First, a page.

The residents of Dartford, England, erected one of the world’s most expensive walls of stone around 1579. They used more than 530 blocks of rock to reinforce the western perimeter of what at the time was known as King Henry VIII’s Manor House. The stone itself is not that exciting; it’s a 1.3- to 1.8-billion year-old, black and white gneiss. What makes the stone notable is how it ended up in Dartford, about 20 miles southeast of London.
In 1576, Sir Martin Frobisher had sailed with three small boats in search of a northwest passage to China. Two of the boats landed at a tiny dab of land, just south of Baffin Island. A group hiked to the island’s high point and mariner Robert Garrard picked up a rock the size of a “halfe pennye loafe…much like sea cole in colour.”
Back in England, a wife of one of the crew ended up with the black stone and threw it in the fire where it “glistered with a bright Marquesset of golde.” (We don’t know why she did this. Perhaps that’s what woman did with rock back then?) Assayers then determined that it was valuable ore. Others say that the stone ended up with Michael Lok, the principal financier of Frobisher’s expedition. Lok also took the stone to assayers. No one could find any gold until Lok gave a piece of the specimen to Venetian alchemist Giovanni Baptista Agnello in January 1577.
Within days Agnello had obtained gold. When asked by Frobisher how he could find gold when others could not, Agnello replied “Bisogna sapere adulare la natura,” or “It is necessary to know how to coax nature.”
No matter how it was determined that the “halfe pennye loafe” contained gold, it sparked so great of interest that Frobisher ended up sailing back to Canada, in 1577 and 1578. The first adventure netted more than 150 tons of black ore and the second more than a 1000 tons. Lok had the ore shipped to an empty chapel near Henry’s Manor House, where assayist Jonas Schutz had built a large processing plant. It consisted of two water mills, five melting furnaces, a coal house, and ten pairs of leather, four-meter-long bellows.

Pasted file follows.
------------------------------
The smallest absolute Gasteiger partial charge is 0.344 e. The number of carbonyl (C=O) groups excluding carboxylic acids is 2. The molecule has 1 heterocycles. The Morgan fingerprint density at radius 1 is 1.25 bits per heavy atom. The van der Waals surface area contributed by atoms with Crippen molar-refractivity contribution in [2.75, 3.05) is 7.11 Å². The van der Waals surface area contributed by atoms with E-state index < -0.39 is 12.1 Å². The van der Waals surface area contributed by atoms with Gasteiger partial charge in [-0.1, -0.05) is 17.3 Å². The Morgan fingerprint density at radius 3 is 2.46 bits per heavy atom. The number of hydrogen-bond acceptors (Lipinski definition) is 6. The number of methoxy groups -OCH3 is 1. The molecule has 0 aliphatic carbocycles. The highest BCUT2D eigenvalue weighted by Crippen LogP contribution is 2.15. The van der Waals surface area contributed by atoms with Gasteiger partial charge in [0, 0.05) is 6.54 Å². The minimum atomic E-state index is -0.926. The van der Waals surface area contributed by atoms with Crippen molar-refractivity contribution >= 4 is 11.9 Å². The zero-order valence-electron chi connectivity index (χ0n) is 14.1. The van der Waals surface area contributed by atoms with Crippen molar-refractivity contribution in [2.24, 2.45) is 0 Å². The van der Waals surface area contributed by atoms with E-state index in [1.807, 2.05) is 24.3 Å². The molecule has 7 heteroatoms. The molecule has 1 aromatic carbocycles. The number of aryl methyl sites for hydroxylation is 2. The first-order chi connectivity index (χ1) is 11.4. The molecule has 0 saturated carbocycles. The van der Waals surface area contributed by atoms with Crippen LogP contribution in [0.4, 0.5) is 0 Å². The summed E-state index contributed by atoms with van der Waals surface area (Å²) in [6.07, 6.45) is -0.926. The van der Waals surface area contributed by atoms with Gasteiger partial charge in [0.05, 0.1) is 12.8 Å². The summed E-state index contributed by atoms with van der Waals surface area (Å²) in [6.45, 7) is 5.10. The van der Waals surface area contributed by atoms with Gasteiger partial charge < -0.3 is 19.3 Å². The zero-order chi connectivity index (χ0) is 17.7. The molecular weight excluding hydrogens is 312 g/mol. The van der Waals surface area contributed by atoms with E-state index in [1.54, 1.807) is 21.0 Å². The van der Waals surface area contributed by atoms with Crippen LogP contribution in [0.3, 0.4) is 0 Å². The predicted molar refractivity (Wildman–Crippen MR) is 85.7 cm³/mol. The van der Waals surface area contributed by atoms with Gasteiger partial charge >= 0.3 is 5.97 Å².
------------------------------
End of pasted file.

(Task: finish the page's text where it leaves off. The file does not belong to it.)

In the first stage of assaying, the ore was ground, placed in a mortar, and weighed. The assayer then heated a crucible, added lead and the ore, and melted them. More lead and glowing coal went into the crucible, which helped dissolve any gold and silver. After the mixture cooled, the alloy of lead, gold, and silver would rest on the bottom topped by the remaining slag. The alloy was then heated again with bone ash to created oxides that were poured off, leaving behind the gold and silver. A further addition of acid separated the two metals.
Unfortunately for Lok, no assayist could find any gold. By the end of 1578, everyone knew that that the three years of expeditions, the expenditure of £20,000 (~£4,000,000 in modern terms), and the loss of 24 lives had produced nothing of worth.
In addition to the stones in the Manor House wall, Dartford historians have excavated the stone from several localities. Some went into a sixteenth century cesspool, as well as a gunpowder mill site. Other blocks were found in a private garden, an orchard, and a farm. Frobisher’s three expeditions may not have produced any gold but at least they provided some very nice building stone for Dartford residents.
If you are interested in more details about Frobisher and his voyages, you can read a longer article of mine in the August 2011 Earth magazine.
One thought on “Most Expensive Building Stone”
I stumbled into your web site quite by accident this week. I look forward to many hours going over the stories in the archives and in finding out about your books. “Urban” geologic field trips have been an interest for years. On my last true field excursion I was lucky enough to get to the northern-most coast of Labrador. It is a long and spectacular heliocopter ride! While there I had a chance to see numerous cairns along the high points overlooking the Davis Straight.
My personal interest in the urban side traces from my college days in St.Louis. One of the teachers – Dr.Albert Frank – made a point to link geology to our everyday lives. I remember especially his comments about the Eads Bridge over the Mississippi. It is unique on several counts. As the first steel arch bridge of such scale, there was a concern that it might not withstand heavy use. In order to prove his concept he arranged for a troop of elephants from a visiting circus to cross first! All was well and the bridge remains in use 150 years later.
The anchoring piers for the bridge built with deep casions set into the river clay and silt. This in itself was an engineering feat for the day. The steel was set on broad pillars filled with crushed rock and faced with granite blocks. The granite was quarried at Graniteville,about 125 miles south of the city. The quarries were opened specifically to supply the bridges construction, but they went on to supply local needs throughout the region. Many older neighborhoods in St. L. have red granite curbing stones from the quarries, and the distinctive “Missouri Red” is common on graves around the country.
Google Eads Bridge for the whole story.
I look forward to “exploring” your writing. Since retiring in the Seattle area I am finding more and more time for the really fun side of geology. Maybe we can get together for lunch sometime and swap stories.
It is best summed up by an old saying I recall from my working days….. Fairy tales begin “Once upon a time. Stories from the mining business usually begin….”Now this is no shit!”.